Biological memory of childhood maltreatment: current knowledge and recommendations for future research

@article{Schury2012BiologicalMO,
  title={Biological memory of childhood maltreatment: current knowledge and recommendations for future research},
  author={K. Schury and I. Kolassa},
  journal={Annals of the New York Academy of Sciences},
  year={2012},
  volume={1262}
}
Child maltreatment (CM) not only has detrimental and lifelong psychological consequences, but also can lead to lasting alterations in core physiological systems—a biological memory of CM. Furthermore, some of these alterations might even be transmitted to the next generation. This article describes current knowledge about the effects of CM on the stress system (i.e., the hypothalamus–pituitary–adrenal axis), on cellular aging (i.e., telomere length and telomerase activity), and on the immune… Expand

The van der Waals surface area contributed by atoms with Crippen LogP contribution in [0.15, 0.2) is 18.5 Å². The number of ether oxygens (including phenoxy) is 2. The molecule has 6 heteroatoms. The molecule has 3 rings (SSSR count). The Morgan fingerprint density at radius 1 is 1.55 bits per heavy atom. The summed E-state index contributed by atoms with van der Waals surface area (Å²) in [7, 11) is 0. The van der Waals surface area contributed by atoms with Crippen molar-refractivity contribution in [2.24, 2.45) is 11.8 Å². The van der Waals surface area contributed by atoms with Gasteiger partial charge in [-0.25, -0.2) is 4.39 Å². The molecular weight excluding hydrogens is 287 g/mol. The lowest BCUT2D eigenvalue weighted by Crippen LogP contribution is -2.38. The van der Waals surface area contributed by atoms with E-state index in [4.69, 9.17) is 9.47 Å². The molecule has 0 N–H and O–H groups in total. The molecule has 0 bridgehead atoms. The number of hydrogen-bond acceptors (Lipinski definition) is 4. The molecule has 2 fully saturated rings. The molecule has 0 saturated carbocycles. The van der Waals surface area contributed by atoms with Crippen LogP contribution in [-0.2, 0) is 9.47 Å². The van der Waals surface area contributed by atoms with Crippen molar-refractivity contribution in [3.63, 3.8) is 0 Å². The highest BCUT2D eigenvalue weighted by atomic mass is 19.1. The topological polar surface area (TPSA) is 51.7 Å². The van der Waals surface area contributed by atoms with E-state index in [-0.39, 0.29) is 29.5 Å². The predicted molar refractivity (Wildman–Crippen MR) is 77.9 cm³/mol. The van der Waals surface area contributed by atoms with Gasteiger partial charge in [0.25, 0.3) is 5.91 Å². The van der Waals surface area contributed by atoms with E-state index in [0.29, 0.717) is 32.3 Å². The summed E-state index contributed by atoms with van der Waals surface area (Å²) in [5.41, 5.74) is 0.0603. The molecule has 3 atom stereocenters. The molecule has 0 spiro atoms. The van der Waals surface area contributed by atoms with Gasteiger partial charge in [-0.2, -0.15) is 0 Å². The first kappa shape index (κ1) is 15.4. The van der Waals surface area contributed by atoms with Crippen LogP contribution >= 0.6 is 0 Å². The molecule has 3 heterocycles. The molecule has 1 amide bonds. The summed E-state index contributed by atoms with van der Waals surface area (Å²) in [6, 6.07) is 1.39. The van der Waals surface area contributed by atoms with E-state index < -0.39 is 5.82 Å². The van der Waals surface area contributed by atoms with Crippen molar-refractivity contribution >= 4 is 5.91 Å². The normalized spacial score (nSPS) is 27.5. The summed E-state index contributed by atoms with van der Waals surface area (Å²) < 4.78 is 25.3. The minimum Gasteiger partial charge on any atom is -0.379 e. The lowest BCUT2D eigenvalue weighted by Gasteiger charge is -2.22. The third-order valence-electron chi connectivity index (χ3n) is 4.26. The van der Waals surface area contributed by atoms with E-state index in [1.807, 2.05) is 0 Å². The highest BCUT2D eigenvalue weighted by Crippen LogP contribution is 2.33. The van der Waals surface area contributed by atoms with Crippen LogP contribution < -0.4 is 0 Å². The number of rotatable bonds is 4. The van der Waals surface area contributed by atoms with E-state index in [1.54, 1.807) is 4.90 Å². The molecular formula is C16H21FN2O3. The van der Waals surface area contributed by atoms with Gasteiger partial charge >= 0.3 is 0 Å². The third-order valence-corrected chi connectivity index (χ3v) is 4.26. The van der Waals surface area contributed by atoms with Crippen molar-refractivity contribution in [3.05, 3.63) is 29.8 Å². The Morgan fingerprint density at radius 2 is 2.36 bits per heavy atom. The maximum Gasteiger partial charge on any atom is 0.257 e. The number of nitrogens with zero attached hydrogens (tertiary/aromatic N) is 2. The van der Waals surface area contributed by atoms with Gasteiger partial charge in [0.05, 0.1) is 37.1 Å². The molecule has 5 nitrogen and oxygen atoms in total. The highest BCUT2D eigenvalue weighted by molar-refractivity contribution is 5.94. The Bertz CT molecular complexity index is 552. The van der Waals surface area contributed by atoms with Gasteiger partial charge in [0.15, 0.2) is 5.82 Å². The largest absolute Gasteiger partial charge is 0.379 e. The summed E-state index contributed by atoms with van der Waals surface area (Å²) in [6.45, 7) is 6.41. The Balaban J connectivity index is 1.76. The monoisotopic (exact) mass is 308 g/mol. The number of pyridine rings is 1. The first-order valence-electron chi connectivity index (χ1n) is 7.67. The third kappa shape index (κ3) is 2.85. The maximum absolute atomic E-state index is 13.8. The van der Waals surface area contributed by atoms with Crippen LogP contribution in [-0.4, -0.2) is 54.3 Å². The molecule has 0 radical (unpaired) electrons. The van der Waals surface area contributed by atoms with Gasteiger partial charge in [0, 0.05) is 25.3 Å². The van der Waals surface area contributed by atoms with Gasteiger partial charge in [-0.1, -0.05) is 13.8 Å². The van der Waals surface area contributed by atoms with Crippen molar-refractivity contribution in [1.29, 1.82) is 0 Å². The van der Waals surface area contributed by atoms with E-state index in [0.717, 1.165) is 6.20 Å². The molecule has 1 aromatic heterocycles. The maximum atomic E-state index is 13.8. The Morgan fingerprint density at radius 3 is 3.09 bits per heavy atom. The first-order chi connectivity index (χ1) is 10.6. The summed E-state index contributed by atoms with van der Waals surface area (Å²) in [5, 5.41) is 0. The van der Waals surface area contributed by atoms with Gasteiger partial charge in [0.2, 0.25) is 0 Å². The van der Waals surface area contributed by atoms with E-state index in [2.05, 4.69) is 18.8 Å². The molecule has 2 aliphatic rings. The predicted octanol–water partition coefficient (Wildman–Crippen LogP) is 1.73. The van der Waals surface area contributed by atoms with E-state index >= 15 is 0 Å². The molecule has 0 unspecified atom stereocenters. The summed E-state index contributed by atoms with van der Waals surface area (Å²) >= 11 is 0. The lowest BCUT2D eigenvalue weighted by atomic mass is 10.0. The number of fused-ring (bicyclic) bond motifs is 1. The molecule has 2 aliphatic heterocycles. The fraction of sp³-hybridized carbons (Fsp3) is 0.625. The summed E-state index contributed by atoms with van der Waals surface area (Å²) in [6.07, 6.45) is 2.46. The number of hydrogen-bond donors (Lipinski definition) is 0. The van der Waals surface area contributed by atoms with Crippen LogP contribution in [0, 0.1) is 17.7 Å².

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Childhood maltreatment as risk factor for lifetime depression: The role of different types of experiences and sensitive periods
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Investigating which particular sub types of CM at which age of exposure are the best predictors for the development of lifetime major depressive disorder revealed that emotional subtypes of CM by parents, experienced during adolescence, showed the strongest prediction for lifetime MDD. Expand
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